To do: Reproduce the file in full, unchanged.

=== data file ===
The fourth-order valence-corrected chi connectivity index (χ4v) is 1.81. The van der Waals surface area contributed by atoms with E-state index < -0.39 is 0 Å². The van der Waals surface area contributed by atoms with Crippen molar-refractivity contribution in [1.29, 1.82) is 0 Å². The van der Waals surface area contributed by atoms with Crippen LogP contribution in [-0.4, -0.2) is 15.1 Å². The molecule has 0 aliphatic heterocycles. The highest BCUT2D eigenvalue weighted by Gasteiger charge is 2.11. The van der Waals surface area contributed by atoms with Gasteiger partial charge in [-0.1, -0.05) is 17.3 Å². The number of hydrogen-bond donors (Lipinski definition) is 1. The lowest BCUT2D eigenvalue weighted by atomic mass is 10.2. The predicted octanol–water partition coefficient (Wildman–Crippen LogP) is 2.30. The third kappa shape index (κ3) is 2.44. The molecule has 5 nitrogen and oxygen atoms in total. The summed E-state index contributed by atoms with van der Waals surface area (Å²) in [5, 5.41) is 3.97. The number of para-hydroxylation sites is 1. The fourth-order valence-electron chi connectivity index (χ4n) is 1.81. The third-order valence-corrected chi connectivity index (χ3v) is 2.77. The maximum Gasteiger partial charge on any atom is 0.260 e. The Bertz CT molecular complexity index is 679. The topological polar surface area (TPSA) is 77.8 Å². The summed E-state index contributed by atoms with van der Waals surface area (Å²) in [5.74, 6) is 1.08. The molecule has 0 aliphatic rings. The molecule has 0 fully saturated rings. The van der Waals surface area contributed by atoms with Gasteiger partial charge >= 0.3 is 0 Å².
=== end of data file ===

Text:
The fourth-order valence-corrected chi connectivity index (χ4v) is 1.81. The van der Waals surface area contributed by atoms with E-state index < -0.39 is 0 Å². The van der Waals surface area contributed by atoms with Crippen molar-refractivity contribution in [1.29, 1.82) is 0 Å². The van der Waals surface area contributed by atoms with Crippen LogP contribution in [-0.4, -0.2) is 15.1 Å². The molecule has 0 aliphatic heterocycles. The highest BCUT2D eigenvalue weighted by Gasteiger charge is 2.11. The van der Waals surface area contributed by atoms with Gasteiger partial charge in [-0.1, -0.05) is 17.3 Å². The number of hydrogen-bond donors (Lipinski definition) is 1. The lowest BCUT2D eigenvalue weighted by atomic mass is 10.2. The predicted octanol–water partition coefficient (Wildman–Crippen LogP) is 2.30. The third kappa shape index (κ3) is 2.44. The molecule has 5 nitrogen and oxygen atoms in total. The summed E-state index contributed by atoms with van der Waals surface area (Å²) in [5, 5.41) is 3.97. The number of para-hydroxylation sites is 1. The fourth-order valence-electron chi connectivity index (χ4n) is 1.81. The third-order valence-corrected chi connectivity index (χ3v) is 2.77. The maximum Gasteiger partial charge on any atom is 0.260 e. The Bertz CT molecular complexity index is 679. The topological polar surface area (TPSA) is 77.8 Å². The summed E-state index contributed by atoms with van der Waals surface area (Å²) in [5.74, 6) is 1.08. The molecule has 0 aliphatic rings. The molecule has 0 fully saturated rings. The van der Waals surface area contributed by atoms with Gasteiger partial charge >= 0.3 is 0 Å².